Written by Brenden Gallagher (@muddycreekU)

With the return of Arrested Development at hand, the Internet has been spending much time singing the praises of the talented ensemble cast, welcoming the actors and actresses back into our lives like the kooky aunt who lives on the other side of the country and only visits every four Christmases. Roughly twice a day, the Internet gifts us with some essay, list, infographic, or supercut to remind us of how much we love David Cross’ Tobias Fünke, Will Arnett’s G.O.B., or Michael Cera’s George-Michael.

Blogger commentary on Jason Bateman’s performance as Michael Bluth tends to be less flattering. Vulture’s recent “Jason Bateman’s Four Go-To Comedy Moves in GIF Form” is typical of the press he receives. You either hear complaints that his comedic bag of tricks is repetitive, wooden, and unfunny, or you don’t hear anything at all. 

 

Comedy has always had two major roles: the clown and the straight man. The clown gets the laughs; the straight man sets them up.

 

Bateman’s film work doesn’t receive the same love in the indie comedy community that his Arrested cohorts can expect when they drop a new project, despite that fact the grosses on Horrible Bosses and Identity Thief could probably pay for renovations of every hole-in-the-wall sketch comedy club in New York City. Comedy die-hards salivate over David Cross projects like The Increasingly Poor Decisions of Todd Margaret and Cera’s nerd-rock comedies like the upcoming Crystal Fairy, but The Change-Up and The Switch won’t be receiving any alt-comedy screening parties any time soon. We’re left wondering why Bateman is denied the unconditional adoration reserved for the stand out male character actors on the show. If the rest of the actors in the cast pop up in hilarious cameos and character roles in all of our favorite comedy projects and kill it regularly, why can’t Jason Bateman be great? 

“He’s not funny,” some say. Well, he’s not meant to be. No, I’m not being existential. His shtick isn’t built on goofy antics and memorable one-liners. He doesn’t do jokes—jokes are done to him. In the current comedy landscape, with the endless podcasts that pour limitless adoration on comedic craft, folks like Zach Galifianakis and Ken Jeong receive praise celebrating their comedic triumphs. We unearth footage of them honing their skills from years ago and treat it with the same reverence reserved for early footage of the Beatles. In the midst of this hero worship, we’ve forgotten something very important. Comedy has always had two major roles: the clown and the straight man. The clown gets the laughs; the straight man sets them up. Though you may not care to see the guy eyebrow-raising his way through a leading man role, Jason Bateman is the best straight man working in comedy today, has been for the better part of a decade, and he’s delivered box office results to back it up.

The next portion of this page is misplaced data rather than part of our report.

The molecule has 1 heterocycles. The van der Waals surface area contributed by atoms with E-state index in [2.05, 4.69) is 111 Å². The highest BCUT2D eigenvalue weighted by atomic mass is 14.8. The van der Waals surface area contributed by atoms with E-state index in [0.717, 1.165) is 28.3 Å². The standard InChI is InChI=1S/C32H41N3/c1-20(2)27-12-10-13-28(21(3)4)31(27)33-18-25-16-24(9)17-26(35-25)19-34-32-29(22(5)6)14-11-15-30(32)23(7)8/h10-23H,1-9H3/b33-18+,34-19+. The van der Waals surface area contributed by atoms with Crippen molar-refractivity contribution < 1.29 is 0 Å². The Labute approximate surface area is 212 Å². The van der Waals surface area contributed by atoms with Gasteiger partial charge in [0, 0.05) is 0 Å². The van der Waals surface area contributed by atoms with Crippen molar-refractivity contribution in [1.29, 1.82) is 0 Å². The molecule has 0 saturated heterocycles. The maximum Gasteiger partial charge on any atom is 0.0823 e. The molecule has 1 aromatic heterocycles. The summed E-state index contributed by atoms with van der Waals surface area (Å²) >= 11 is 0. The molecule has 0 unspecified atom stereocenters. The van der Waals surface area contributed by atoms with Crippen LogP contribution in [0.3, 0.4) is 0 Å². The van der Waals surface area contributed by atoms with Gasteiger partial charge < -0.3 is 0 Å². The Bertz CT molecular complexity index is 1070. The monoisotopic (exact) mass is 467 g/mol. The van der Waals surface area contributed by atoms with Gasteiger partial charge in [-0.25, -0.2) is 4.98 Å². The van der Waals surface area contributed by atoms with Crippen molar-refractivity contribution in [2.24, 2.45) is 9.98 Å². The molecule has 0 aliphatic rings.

Straight men and women used to be celebrated. Bud Abbott, Stan Laurel, and Margaret Dumont all have their rightful place in comedy history. In recent years, straight men have gotten short shrift. Bateman isn’t the only stuffed shirt to take heat from the cadre of comedy commentators. Mark Brendanawicz (Paul Schneider) was booted unceremoniously from Parks and Recreation early on, leaving Ann Perkins (Rashida Jones) as the lone target of fan ire. If Ted Mosby hadn’t met the mother last week, we might have seen effigies burned in the streets. In feature films, bloggers and commenters feel the need to pitch a grassroots campaign every time Vince Vaughn, Jason Bateman, and Bradley Cooper release a movie to remind the world that they “aren’t funny.”

This vitriol comes from an understandable place. You see amazing comedic performers toiling in bit parts while these “unfunny” actors get posters at the multiplex and it offends your sense of fair play. You can’t help but wince when these performers get leading man vehicles that only your mother could love, like The Break-Up and The Change-Up, while all of your favorite gag guys are battling for screen time on Burning Love, The League, and Children’s Hospital. That’s the deal the straight man makes. The only time they get a laugh is when they’re the butt of the joke. Their first two-dozen movie roles will be the douchey boyfriend who writes off the lovable goofball. But, after years of yeoman’s work coming off the bench, they get to star in a movie where they rediscover themselves with the help of a chipper homeless violinist or a lovable orphan girl who was a witness to a gangland murder. And they get paid. These actors have come to terms with that Faustian bargain, and we should too. We need to realize that they aren’t funny because it isn’t their job to be funny.

When you binge-watch Arrested Development on May 26, we encourage you to refrain from comparing Bateman’s performance to the clowns from Walter down to Cera. Don’t judge Michael Bluth on how funny he is, but on how much funnier he makes everyone around him. If Arrested Development was anchored by someone who lacked Bateman’s deadpan skills, the show wouldn’t be—wait for it—great.

This feature is part of Arrested Development Week at Complex.

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Written by Brenden Gallagher (@muddycreekU)